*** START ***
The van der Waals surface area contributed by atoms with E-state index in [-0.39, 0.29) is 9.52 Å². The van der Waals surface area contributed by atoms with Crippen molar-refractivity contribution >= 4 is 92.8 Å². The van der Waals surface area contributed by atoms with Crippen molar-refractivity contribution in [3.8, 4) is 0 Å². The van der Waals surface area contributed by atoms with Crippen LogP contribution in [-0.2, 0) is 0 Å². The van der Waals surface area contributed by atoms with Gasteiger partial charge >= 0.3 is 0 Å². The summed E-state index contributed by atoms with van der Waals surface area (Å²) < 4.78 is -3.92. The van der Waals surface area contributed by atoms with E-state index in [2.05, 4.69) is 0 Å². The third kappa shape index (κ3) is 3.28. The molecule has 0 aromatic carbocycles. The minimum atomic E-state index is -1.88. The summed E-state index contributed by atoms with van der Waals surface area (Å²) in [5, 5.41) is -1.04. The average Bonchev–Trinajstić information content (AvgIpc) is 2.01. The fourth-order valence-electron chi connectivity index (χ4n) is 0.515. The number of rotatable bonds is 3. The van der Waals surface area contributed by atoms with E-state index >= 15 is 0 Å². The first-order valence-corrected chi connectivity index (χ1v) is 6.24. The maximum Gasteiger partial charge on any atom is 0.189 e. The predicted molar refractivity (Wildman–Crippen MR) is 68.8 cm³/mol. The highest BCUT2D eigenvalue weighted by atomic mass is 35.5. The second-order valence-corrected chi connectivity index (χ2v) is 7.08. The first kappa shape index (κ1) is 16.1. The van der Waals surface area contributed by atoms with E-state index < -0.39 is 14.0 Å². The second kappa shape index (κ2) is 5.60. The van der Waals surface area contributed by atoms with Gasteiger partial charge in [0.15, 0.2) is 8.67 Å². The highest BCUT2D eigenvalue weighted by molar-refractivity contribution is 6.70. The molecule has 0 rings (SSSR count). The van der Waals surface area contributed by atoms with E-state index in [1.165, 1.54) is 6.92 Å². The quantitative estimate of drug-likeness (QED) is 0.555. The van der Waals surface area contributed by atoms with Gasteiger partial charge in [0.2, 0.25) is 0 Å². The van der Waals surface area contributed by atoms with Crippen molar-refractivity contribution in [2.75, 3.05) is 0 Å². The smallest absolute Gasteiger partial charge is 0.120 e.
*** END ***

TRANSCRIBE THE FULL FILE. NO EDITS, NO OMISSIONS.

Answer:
The van der Waals surface area contributed by atoms with E-state index in [-0.39, 0.29) is 9.52 Å². The van der Waals surface area contributed by atoms with Crippen molar-refractivity contribution >= 4 is 92.8 Å². The van der Waals surface area contributed by atoms with Crippen molar-refractivity contribution in [3.8, 4) is 0 Å². The van der Waals surface area contributed by atoms with Crippen LogP contribution in [-0.2, 0) is 0 Å². The van der Waals surface area contributed by atoms with Gasteiger partial charge >= 0.3 is 0 Å². The summed E-state index contributed by atoms with van der Waals surface area (Å²) < 4.78 is -3.92. The van der Waals surface area contributed by atoms with E-state index in [2.05, 4.69) is 0 Å². The third kappa shape index (κ3) is 3.28. The molecule has 0 aromatic carbocycles. The minimum atomic E-state index is -1.88. The summed E-state index contributed by atoms with van der Waals surface area (Å²) in [5, 5.41) is -1.04. The average Bonchev–Trinajstić information content (AvgIpc) is 2.01. The fourth-order valence-electron chi connectivity index (χ4n) is 0.515. The number of rotatable bonds is 3. The van der Waals surface area contributed by atoms with E-state index >= 15 is 0 Å². The first-order valence-corrected chi connectivity index (χ1v) is 6.24. The maximum Gasteiger partial charge on any atom is 0.189 e. The predicted molar refractivity (Wildman–Crippen MR) is 68.8 cm³/mol. The highest BCUT2D eigenvalue weighted by atomic mass is 35.5. The second-order valence-corrected chi connectivity index (χ2v) is 7.08. The first kappa shape index (κ1) is 16.1. The van der Waals surface area contributed by atoms with E-state index < -0.39 is 14.0 Å². The second kappa shape index (κ2) is 5.60. The van der Waals surface area contributed by atoms with Gasteiger partial charge in [0.15, 0.2) is 8.67 Å². The highest BCUT2D eigenvalue weighted by molar-refractivity contribution is 6.70. The molecule has 0 rings (SSSR count). The van der Waals surface area contributed by atoms with E-state index in [1.165, 1.54) is 6.92 Å². The quantitative estimate of drug-likeness (QED) is 0.555. The van der Waals surface area contributed by atoms with Gasteiger partial charge in [0.2, 0.25) is 0 Å². The van der Waals surface area contributed by atoms with Crippen molar-refractivity contribution in [2.75, 3.05) is 0 Å². The smallest absolute Gasteiger partial charge is 0.120 e.